Archive for March 21st, 2022

The Justice of Mishpat


Written by Timothy Keller, a contemporary pastor and author. This is an excerpt from his book “Generous Justice.”

Micah 6:8 is a summary of how God wants us to live. To walk humbly with God is to know him intimately and to be attentive to what he desires and loves. And what does that consist of? The text says to “do justice and love mercy,” which seem at first glance to be two different things, but they are not. The term for “mercy” is the Hebrew word “chesedh”, God’s unconditional grace and compassion. The word for “justice” is the Hebrew term “mishpat.” In Micah 6:8, mishpat puts the emphasis on the action, chesdh puts it on the attitude (or motive) behind the action. To walk with God, then, we must do justice, out of merciful love. The word mishpat in its various forms occurs more than 200 times in the Hebrew Old Testament. Its most basic meaning is to treat people equitably. So, Leviticus 24:22 warns Israel to “have the same mishpat (rule of law) for the foreigner as the native. Mispat means acquitting or punishing every person on the merits of the case, regardless of race or social status. Anyone who does the same wrong should be given the same penalty. But mishpat means more than just the punishment of wrongdoing. It also means to give people their rights. Deuteronomy 18 directs that the priests of the tabernacle should be supported by a certain percentage of the people’s income. This support is described as “the priests’ mishpat,” which means their due or their right. So, we read, “defend the rights of the poor and needy” (Proverbs 31:9). Mishpat is giving people what they are due, whether punishment or protection or care.

This is why if you look at every place the word is used in the Old Testament, several classes of persons continually come up. Over and over again, mishpat describes taking up the care and cause of widows, orphans, immigrants, and the poor—those who have been called “the quartet of the vulnerable.” In premodern, agrarian societies, these four groups had no social power. They lived at subsistence level and were only days from starvation if there was any famine, invasion, or even minor social unrest. Today this quartet would be expanded to include the refugee, the migrant worker, the homeless, and many single parents and elderly people. The mishpat, or justness of a society, according to the Bible is evaluated by how it treats these groups. Any neglect shown to the needs of the members of this quartet is not called merely a lack of mercy or charity, but a violation of justice or mishpat. God loves and defends those with the least economic and social power, and so should we. That is what it means to “do justice.”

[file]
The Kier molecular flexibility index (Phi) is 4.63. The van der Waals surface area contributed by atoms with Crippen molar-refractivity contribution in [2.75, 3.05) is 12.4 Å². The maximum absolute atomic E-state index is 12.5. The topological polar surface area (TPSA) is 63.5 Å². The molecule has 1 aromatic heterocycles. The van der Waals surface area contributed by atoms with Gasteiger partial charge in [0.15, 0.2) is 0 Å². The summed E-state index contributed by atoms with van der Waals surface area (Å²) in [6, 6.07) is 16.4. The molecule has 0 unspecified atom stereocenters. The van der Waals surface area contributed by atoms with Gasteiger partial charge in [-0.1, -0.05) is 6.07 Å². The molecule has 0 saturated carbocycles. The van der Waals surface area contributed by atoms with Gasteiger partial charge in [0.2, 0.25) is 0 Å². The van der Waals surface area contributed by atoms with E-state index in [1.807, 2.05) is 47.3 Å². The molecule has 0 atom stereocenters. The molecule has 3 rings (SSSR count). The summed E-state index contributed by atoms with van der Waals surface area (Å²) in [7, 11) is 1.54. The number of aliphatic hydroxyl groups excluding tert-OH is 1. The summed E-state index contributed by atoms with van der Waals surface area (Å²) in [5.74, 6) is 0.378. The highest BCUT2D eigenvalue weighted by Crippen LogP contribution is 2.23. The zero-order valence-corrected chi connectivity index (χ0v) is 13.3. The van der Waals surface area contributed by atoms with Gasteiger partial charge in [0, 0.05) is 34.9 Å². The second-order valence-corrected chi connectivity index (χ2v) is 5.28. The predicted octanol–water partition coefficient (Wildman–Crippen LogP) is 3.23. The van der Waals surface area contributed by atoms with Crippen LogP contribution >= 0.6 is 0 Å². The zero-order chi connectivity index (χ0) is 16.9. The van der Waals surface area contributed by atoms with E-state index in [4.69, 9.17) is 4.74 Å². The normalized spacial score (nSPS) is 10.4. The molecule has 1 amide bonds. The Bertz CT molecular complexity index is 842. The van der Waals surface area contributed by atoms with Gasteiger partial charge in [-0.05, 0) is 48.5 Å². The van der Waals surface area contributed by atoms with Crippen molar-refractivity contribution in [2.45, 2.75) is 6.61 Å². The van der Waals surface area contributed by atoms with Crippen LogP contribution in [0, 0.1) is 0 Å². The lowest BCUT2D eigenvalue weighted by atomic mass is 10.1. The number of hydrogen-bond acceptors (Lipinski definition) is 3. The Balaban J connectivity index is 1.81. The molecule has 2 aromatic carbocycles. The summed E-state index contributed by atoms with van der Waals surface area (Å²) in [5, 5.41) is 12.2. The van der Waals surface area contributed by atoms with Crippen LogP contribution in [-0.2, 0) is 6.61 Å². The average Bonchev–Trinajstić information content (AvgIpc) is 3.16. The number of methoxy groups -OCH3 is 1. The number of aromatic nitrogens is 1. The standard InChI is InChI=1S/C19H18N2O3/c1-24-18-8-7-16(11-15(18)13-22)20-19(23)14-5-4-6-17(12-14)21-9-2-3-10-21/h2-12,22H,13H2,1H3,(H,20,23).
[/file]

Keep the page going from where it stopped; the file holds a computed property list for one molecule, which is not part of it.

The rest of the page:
Written by John Chrysostom (AD 347-407), the archbishop of Constantinople and an early theologian of the church.

Lord, deprive me not of Your heavenly joys. Lord, deliver me from eternal torments. Lord, if I have sinned in mind or thought, in word or deed, forgive me. Lord, deliver me from all ignorance, forgetfulness, cowardice, and stony insensibility. Lord, deliver me from every temptation. Lord, enlighten my heart which evil desires have darkened. Lord, I being human have sinned, but You being the generous God, have mercy on me, knowing the sickness of my soul. Lord, send Your grace to my help, that I may glorify Your holy Name. Lord Jesus Christ, write me, Your servant in the Book of Life, and grant me a good end. O Lord my God, even though I have done nothing good in Your sight, yet grant me by Your grace to make a good start. Lord, sprinkle into my heart the dew of Your grace. Lord of heaven and earth remember me, Your sinful servant, shameful and unclean, in Your Kingdom. Amen.


In the Cross of Christ I Glory Performed by Jebi Koilpillai.

This hymn was written by Sir John Bowring (1792-1872). The hymn has been set to a new melody by Jim Spencer.

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